Finally saying hello
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28-11-2017, 07:36 PM
RE: Finally saying hello
(23-11-2017 09:20 PM)CallMeMarcy Wrote:  
(22-11-2017 04:10 PM)outtathereligioncloset Wrote:  I too am married to a "Christian" husband. The marriage took a jolt when I finally admitted (after more than 30 years together) that I no longer "believed" and hadn't for a long time. We survived it but it was a bumpy road for a while. Now more and more he has started to question his own belief system...

We too have survived the jolt, and others as well, but he insists on raising our 8-yr-old son Catholic. I am allowing it because it's the promise I made when we got married. Though I sometimes find that difficult, I'm teaching our son to be a skeptic, and I *think* he will escape the worst of what indoctrination has to offer.

I don't think hubby will let go of his religion easily. He is as steadfast as they come, and it's part of how he connects with the memory of his mother. I dare not interfere with that. But yeah, if he had questions or doubts and wanted to come to me, I would certainly be open to talking.

How long between your coming out and your husband voicing doubts?

Must have been somewhere between about 6 and 9 months. Those are waters I have to navigate very carefully. He is a recovering alcoholic (going on 8 years) and we owe a great deal of that recovery factor to AA. Where belief in a "higher power" is a big part of the meeting process. For a long time I feared that questioning that would threaten his sobriety. And here in "Tinytown" there is no non-secular version of AA. There are, however, secular meetings in "Biggercity" about 30 miles away and I have provided him with the knowledge that those exist. That's as far as I will push that and so far, he has chosen to continue to attend locally, where his "tribe" attends. It is a like another family to him. But he was not so much *raised in the church* so your husband's roots in that probably run a lot deeper than my husband's. The roughest patch for us was the first couple of months after I finally came out as an atheist. It hurt us both. Me, in that for some time he looked at me as if I suddenly has less value simply by being atheist. Him, in finding that I had betrayed his trust by keeping such a fundamental thing from him for so very long. My daughter took it a lot better than he did (she's in her 30s). I am still quite in the closet with the rest of my relatives. Some of the people here helped me to understand the importance of weighing the difference between being honest with myself and the damage it would do/fear it would give my elderly father to "find out" that his only daughter won't ever be joining him in heaven...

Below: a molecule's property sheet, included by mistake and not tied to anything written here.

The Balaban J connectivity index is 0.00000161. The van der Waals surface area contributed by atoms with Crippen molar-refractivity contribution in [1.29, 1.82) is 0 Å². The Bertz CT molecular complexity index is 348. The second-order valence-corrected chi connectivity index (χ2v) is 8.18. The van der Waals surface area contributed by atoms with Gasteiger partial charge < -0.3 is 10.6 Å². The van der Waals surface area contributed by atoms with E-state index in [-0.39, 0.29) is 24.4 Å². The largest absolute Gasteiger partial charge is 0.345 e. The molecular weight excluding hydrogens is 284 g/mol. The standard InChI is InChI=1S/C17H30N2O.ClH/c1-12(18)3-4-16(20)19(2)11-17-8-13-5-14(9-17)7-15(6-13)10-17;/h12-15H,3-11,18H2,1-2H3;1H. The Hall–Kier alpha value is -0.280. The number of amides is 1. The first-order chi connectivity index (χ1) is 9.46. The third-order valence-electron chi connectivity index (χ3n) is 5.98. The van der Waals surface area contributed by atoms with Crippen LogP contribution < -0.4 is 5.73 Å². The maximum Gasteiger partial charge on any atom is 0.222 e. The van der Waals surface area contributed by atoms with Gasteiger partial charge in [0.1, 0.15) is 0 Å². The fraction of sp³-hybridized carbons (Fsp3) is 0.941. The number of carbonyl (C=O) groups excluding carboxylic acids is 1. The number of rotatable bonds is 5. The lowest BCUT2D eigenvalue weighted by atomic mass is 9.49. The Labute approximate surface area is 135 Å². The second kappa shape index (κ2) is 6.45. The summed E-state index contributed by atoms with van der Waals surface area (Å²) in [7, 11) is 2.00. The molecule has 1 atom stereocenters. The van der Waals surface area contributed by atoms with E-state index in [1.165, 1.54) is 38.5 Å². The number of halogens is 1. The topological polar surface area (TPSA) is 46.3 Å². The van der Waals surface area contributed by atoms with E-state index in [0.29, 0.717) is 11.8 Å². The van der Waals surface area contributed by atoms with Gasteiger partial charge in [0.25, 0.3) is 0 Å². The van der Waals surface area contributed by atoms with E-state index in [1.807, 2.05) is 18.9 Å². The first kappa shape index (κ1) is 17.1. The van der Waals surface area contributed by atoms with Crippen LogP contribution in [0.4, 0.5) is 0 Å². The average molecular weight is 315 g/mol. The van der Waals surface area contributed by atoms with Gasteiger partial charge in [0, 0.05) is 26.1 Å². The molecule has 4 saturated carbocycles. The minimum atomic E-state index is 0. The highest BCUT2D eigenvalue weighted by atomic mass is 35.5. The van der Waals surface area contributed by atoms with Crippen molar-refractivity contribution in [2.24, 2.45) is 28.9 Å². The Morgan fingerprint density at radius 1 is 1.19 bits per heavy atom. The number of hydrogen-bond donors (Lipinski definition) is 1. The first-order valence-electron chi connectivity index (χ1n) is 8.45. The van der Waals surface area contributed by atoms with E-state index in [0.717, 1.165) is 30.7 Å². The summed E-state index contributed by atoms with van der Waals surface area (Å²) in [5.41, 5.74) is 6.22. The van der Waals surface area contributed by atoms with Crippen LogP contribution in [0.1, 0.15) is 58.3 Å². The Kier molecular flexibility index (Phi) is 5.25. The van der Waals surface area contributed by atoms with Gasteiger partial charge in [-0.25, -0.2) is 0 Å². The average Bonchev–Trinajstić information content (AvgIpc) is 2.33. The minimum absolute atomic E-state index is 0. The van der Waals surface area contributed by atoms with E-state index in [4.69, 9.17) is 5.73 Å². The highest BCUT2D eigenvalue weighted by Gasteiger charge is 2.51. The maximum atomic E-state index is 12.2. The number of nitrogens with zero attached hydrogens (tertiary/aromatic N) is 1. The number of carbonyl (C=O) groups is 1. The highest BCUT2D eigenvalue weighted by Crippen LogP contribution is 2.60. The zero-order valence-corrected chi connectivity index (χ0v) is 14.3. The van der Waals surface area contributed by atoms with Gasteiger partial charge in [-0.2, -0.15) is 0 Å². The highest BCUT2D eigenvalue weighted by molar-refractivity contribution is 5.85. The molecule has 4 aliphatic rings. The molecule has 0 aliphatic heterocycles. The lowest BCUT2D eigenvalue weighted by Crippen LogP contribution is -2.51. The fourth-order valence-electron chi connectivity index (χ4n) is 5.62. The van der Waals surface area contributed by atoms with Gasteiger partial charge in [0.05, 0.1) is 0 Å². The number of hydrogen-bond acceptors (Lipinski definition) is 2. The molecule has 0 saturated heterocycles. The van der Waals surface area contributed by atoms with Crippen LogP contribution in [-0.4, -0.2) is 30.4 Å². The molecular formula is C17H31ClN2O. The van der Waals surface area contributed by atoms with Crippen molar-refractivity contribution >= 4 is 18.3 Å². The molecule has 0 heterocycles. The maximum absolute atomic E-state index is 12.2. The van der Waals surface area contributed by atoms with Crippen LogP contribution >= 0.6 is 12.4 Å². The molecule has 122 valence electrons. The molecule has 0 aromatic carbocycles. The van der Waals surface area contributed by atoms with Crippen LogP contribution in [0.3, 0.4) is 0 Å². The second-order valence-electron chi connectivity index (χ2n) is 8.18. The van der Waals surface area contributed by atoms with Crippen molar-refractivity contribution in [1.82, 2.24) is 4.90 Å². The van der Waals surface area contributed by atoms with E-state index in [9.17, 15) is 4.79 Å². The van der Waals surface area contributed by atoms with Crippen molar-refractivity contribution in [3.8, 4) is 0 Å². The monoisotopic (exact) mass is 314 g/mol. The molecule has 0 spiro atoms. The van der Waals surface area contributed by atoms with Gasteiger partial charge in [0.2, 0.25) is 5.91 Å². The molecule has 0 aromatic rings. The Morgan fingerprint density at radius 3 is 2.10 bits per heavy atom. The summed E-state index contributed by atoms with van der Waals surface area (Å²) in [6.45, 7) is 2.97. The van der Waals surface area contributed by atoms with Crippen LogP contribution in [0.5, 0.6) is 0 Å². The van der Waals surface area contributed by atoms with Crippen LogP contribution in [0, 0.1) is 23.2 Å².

Where are we going and why am I in this hand basket?
"Life is not all lovely thorns and singing vultures, you know." ~ Morticia Addams

"You're only given one little spark of madness. You mustn't lose it." Robin Williams
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29-11-2017, 12:56 PM
RE: Finally saying hello
(23-11-2017 09:20 PM)CallMeMarcy Wrote:  
(22-11-2017 04:10 PM)outtathereligioncloset Wrote:  I too am married to a "Christian" husband. The marriage took a jolt when I finally admitted (after more than 30 years together) that I no longer "believed" and hadn't for a long time. We survived it but it was a bumpy road for a while. Now more and more he has started to question his own belief system...

We too have survived the jolt, and others as well, but he insists on raising our 8-yr-old son Catholic. I am allowing it because it's the promise I made when we got married. Though I sometimes find that difficult, I'm teaching our son to be a skeptic, and I *think* he will escape the worst of what indoctrination has to offer.

I don't think hubby will let go of his religion easily. He is as steadfast as they come, and it's part of how he connects with the memory of his mother. I dare not interfere with that. But yeah, if he had questions or doubts and wanted to come to me, I would certainly be open to talking.

How long between your coming out and your husband voicing doubts?

My son's mother was Catholic, I was (and am) atheist. We agreed that neither could indoctrinate the other, but we were free to answer his questions honestly. I agreed to that because I was certain rationality would carry the day, and it has. He's twenty, and a rational-thinking atheist.

Now, he wasn't raised Catholic, so that's a difference, but keep on imparting rational skepticism. Children prefer, I think, clear reasoning to just-so stories.

Good luck!
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